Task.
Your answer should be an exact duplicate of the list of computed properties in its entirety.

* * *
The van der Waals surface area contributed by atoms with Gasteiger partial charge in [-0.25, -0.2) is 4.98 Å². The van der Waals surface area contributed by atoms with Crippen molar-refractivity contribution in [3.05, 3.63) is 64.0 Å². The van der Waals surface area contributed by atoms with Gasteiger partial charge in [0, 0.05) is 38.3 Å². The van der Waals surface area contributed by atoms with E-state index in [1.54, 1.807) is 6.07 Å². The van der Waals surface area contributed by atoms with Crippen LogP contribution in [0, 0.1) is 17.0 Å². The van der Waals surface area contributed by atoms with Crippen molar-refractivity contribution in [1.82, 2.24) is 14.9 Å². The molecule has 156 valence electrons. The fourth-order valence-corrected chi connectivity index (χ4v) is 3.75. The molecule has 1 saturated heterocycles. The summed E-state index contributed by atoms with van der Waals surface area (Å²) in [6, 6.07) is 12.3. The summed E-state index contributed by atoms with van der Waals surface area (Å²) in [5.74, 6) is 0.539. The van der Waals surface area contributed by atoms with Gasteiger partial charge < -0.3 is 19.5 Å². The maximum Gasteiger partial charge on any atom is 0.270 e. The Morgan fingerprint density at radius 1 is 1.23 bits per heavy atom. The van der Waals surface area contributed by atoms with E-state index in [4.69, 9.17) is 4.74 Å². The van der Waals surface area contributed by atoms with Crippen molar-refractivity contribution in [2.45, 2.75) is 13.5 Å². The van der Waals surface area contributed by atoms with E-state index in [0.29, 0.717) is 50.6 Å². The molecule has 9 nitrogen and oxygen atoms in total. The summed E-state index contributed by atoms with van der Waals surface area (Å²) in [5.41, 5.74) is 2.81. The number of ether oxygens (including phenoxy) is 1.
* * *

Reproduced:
The van der Waals surface area contributed by atoms with Gasteiger partial charge in [-0.25, -0.2) is 4.98 Å². The van der Waals surface area contributed by atoms with Crippen molar-refractivity contribution in [3.05, 3.63) is 64.0 Å². The van der Waals surface area contributed by atoms with Gasteiger partial charge in [0, 0.05) is 38.3 Å². The van der Waals surface area contributed by atoms with E-state index in [1.54, 1.807) is 6.07 Å². The van der Waals surface area contributed by atoms with Crippen LogP contribution in [0, 0.1) is 17.0 Å². The van der Waals surface area contributed by atoms with Crippen molar-refractivity contribution in [1.82, 2.24) is 14.9 Å². The molecule has 156 valence electrons. The fourth-order valence-corrected chi connectivity index (χ4v) is 3.75. The molecule has 1 saturated heterocycles. The summed E-state index contributed by atoms with van der Waals surface area (Å²) in [6, 6.07) is 12.3. The summed E-state index contributed by atoms with van der Waals surface area (Å²) in [5.74, 6) is 0.539. The van der Waals surface area contributed by atoms with Gasteiger partial charge < -0.3 is 19.5 Å². The maximum Gasteiger partial charge on any atom is 0.270 e. The Morgan fingerprint density at radius 1 is 1.23 bits per heavy atom. The van der Waals surface area contributed by atoms with E-state index in [4.69, 9.17) is 4.74 Å². The van der Waals surface area contributed by atoms with Crippen molar-refractivity contribution in [2.45, 2.75) is 13.5 Å². The van der Waals surface area contributed by atoms with E-state index in [0.29, 0.717) is 50.6 Å². The molecule has 9 nitrogen and oxygen atoms in total. The summed E-state index contributed by atoms with van der Waals surface area (Å²) in [5.41, 5.74) is 2.81. The number of ether oxygens (including phenoxy) is 1.